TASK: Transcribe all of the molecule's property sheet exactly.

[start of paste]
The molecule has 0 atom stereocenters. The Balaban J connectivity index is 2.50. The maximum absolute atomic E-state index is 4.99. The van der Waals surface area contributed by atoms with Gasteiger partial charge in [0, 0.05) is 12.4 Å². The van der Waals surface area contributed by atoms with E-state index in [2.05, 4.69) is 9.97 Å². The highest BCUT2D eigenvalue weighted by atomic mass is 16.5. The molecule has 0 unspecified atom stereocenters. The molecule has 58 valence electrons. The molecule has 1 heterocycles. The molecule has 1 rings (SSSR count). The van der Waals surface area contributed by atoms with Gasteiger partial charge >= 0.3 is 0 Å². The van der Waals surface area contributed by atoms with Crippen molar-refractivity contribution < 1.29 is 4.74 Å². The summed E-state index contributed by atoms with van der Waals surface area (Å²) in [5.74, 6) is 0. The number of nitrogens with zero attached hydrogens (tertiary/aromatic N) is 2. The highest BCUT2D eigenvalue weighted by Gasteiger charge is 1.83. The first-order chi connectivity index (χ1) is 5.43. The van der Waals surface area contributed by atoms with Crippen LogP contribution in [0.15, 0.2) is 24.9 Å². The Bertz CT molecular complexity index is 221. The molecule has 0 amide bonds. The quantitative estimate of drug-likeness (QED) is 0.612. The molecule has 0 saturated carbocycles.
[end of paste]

The molecule has 0 atom stereocenters. The Balaban J connectivity index is 2.50. The maximum absolute atomic E-state index is 4.99. The van der Waals surface area contributed by atoms with Gasteiger partial charge in [0, 0.05) is 12.4 Å². The van der Waals surface area contributed by atoms with E-state index in [2.05, 4.69) is 9.97 Å². The highest BCUT2D eigenvalue weighted by atomic mass is 16.5. The molecule has 0 unspecified atom stereocenters. The molecule has 58 valence electrons. The molecule has 1 heterocycles. The molecule has 1 rings (SSSR count). The van der Waals surface area contributed by atoms with Gasteiger partial charge >= 0.3 is 0 Å². The van der Waals surface area contributed by atoms with Crippen molar-refractivity contribution < 1.29 is 4.74 Å². The summed E-state index contributed by atoms with van der Waals surface area (Å²) in [5.74, 6) is 0. The number of nitrogens with zero attached hydrogens (tertiary/aromatic N) is 2. The highest BCUT2D eigenvalue weighted by Gasteiger charge is 1.83. The first-order chi connectivity index (χ1) is 5.43. The van der Waals surface area contributed by atoms with Crippen LogP contribution in [0.15, 0.2) is 24.9 Å². The Bertz CT molecular complexity index is 221. The molecule has 0 amide bonds. The quantitative estimate of drug-likeness (QED) is 0.612. The molecule has 0 saturated carbocycles.